Why do travellers love cafés? The answer is really simple.
The phenomenon known as café culture
BY PHILL FELTHAM
Travellers, tell me if this sounds familiar. Norah Jones gently singing “Don’t Know Why” in the background while you’re drinking a frappuccino with your Lonely Planet Guide, deciding where to travel next. A park, museum, or maybe just some café hopping. Decisions, decisions. Thankfully though, Taipei, the capital city of the small island in Taiwan, has an excellent selection for café enthusiasts.
I, like many of you, have made cafés my home away from home. Besides listening to Norah Jones on my iPod, there’s nothing more relaxing than ordering a hot chocolate, finding a couch to sit on, and reading for an hour or two. They don’t have a couch? That’s okay. Just sit on a hard chair, absorb the cafe’s comfortable atmosphere, and chitter chatter with the friendly waitress or the curious locals.
An essential part of a coffeehouse from the start has been its social functions, providing a place where people can go to hangout, talk, write, read, play games, or while away time individually or in small groups.
The United States’ liquor laws prevent anyone under 21 from entering a bar, so the coffeehouse has become the ideal choice for the American youth. In Paris, France, Parisians can choose between a brasserie or a bistro. A “brasserie” café usually serves single-dish meals and a “bistro” functions as a café and restaurant. Food at a bistro has been known to be cheap, however, in recent years, prices have become increasingly expensive.
It’s too bad our café culture secret is out. You can thank our favorite American writer–and café creature–Mark Twain or the modern American movie for this tragedy. Actor Ben Stiller played a novelist spending days at Starbucks to write a novel. Darn movies–stereotyping us. But it’s okay. These kind of movies give enjoyment or reflection anytime I flick on the boob tube. Since living in Taiwan, I have now made it my goal to visit one café in every country I visit.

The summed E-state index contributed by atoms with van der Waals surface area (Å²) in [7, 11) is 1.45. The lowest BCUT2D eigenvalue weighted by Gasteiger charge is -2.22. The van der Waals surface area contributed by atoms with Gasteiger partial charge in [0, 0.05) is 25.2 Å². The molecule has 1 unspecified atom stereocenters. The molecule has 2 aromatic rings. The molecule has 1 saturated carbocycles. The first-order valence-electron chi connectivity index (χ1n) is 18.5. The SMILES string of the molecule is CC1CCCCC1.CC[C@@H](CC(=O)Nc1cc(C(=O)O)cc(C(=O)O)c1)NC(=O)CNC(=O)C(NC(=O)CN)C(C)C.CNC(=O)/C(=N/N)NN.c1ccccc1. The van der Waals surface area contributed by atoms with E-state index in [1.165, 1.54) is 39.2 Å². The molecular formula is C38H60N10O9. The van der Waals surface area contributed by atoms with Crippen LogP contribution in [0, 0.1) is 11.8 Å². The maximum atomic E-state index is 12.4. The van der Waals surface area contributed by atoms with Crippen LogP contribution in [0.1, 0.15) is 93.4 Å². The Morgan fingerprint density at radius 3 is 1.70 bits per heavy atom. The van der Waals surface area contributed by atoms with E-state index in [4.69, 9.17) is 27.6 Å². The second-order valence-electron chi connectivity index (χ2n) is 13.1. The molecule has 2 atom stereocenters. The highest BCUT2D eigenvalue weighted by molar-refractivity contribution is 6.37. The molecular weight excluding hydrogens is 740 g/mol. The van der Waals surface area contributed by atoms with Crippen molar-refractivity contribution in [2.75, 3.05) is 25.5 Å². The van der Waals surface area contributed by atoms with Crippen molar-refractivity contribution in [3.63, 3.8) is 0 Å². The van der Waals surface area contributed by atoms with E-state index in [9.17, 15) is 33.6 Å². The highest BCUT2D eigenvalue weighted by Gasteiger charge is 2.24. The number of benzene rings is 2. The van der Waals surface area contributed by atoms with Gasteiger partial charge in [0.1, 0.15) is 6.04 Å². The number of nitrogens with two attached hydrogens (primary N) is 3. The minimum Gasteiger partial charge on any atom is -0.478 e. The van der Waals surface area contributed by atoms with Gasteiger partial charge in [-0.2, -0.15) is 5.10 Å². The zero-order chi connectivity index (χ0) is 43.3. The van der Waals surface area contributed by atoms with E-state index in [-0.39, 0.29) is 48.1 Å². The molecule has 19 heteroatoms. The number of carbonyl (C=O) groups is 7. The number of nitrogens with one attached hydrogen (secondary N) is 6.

In Canada, cafés are my home away from home. Nestled cozily in a Tim Horton’s Coffee and Donut Shop–not a café–sipping French vanilla cappuccino and reading a Harry Potter book.
We all know Tim Horton’s: the Dunkin’ Donuts of Canada, the fast food joint of the coffee industry. I’m proud to say I was an employee for three years. For those that do not know the Tim Horton’s story: Tim Horton was a famous hockey player in the 60s who played for the Toronto Maple Leafs, New York Rangers, Pittsburgh Penguins, and Buffalo Sabres. Simultaneously, he opened Tim Horton’s, a small coffee shop that grew into a large coffee-pushing corporation. Donut shops, often busy, lack the comfortability offered by cafés–but hey, sometimes compromising is required.
In Taipei, Starbucks reigns. Now mind you, there are plenty of Starbucks in North America; the number of stores in Taipei gives the Tim Horton’s ratio in Canada a run for its money. The café, usually two-to-three floors, is often overcrowded with patrons. The only drawback is the lights go out at 10:00 PM at many Starbucks locations.
Taipei is has many cafes. Besides Starbucks, big franchises like Barista and the German ice cream giant Häagen-Dazs compete with the individually-owned stores. Chocoholic, a small café on Yongkang Street, offers many chocolate beverages and desserts. Cha For Tea and the Rose House are elegant, yet peaceful tea houses with locations throughout the city. Even McDonalds, which can be found on almost every street corner in Taipei, has a place called McCafe. It’s actually not too bad. Another popular option in Taiwan–especially in the cities of Kaohsiung and Taichung–are the outdoor cafés or patios at night.
The café can be a great meeting place if you’re on the road. Maybe other travellers, like you, are new to the area or just passing through. They, too, will gather at your café to meet locals and fellow foreigners.
Whatever your beverage or pastry preference, cafés have attracted backpackers and expats alike for years and, from this traveller’s point of view, always will. IT!
Phill Feltham is a freelance travel writer who taught English in Taiwan for two years. He is also the Publisher of The Weekly Wanderer.